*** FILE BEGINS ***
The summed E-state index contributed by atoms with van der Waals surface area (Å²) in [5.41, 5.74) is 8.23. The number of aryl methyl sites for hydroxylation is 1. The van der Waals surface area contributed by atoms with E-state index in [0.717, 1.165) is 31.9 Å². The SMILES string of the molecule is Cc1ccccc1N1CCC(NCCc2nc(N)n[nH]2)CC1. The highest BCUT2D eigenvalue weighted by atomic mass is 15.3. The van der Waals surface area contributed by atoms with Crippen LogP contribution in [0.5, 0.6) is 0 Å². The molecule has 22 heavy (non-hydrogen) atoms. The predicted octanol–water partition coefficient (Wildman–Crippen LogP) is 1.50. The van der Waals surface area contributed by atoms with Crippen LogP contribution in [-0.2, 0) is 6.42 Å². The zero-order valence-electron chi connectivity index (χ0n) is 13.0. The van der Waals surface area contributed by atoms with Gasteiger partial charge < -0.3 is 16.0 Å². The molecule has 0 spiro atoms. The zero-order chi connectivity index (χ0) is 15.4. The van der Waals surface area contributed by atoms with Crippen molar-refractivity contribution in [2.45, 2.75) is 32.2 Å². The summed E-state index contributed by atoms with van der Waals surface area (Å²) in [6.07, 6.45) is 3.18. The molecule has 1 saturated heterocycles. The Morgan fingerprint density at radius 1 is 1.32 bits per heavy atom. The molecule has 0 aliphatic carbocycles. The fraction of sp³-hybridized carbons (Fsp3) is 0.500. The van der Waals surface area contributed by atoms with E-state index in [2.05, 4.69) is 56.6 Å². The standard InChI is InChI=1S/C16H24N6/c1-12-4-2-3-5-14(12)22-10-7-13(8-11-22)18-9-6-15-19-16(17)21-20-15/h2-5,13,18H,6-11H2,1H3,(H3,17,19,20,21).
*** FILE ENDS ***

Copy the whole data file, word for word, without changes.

The summed E-state index contributed by atoms with van der Waals surface area (Å²) in [5.41, 5.74) is 8.23. The number of aryl methyl sites for hydroxylation is 1. The van der Waals surface area contributed by atoms with E-state index in [0.717, 1.165) is 31.9 Å². The SMILES string of the molecule is Cc1ccccc1N1CCC(NCCc2nc(N)n[nH]2)CC1. The highest BCUT2D eigenvalue weighted by atomic mass is 15.3. The van der Waals surface area contributed by atoms with Crippen LogP contribution in [0.5, 0.6) is 0 Å². The molecule has 22 heavy (non-hydrogen) atoms. The predicted octanol–water partition coefficient (Wildman–Crippen LogP) is 1.50. The van der Waals surface area contributed by atoms with Crippen LogP contribution in [-0.2, 0) is 6.42 Å². The zero-order valence-electron chi connectivity index (χ0n) is 13.0. The van der Waals surface area contributed by atoms with Gasteiger partial charge < -0.3 is 16.0 Å². The molecule has 0 spiro atoms. The zero-order chi connectivity index (χ0) is 15.4. The van der Waals surface area contributed by atoms with Crippen molar-refractivity contribution in [2.45, 2.75) is 32.2 Å². The summed E-state index contributed by atoms with van der Waals surface area (Å²) in [6.07, 6.45) is 3.18. The molecule has 1 saturated heterocycles. The Morgan fingerprint density at radius 1 is 1.32 bits per heavy atom. The molecule has 0 aliphatic carbocycles. The fraction of sp³-hybridized carbons (Fsp3) is 0.500. The van der Waals surface area contributed by atoms with E-state index in [2.05, 4.69) is 56.6 Å². The standard InChI is InChI=1S/C16H24N6/c1-12-4-2-3-5-14(12)22-10-7-13(8-11-22)18-9-6-15-19-16(17)21-20-15/h2-5,13,18H,6-11H2,1H3,(H3,17,19,20,21).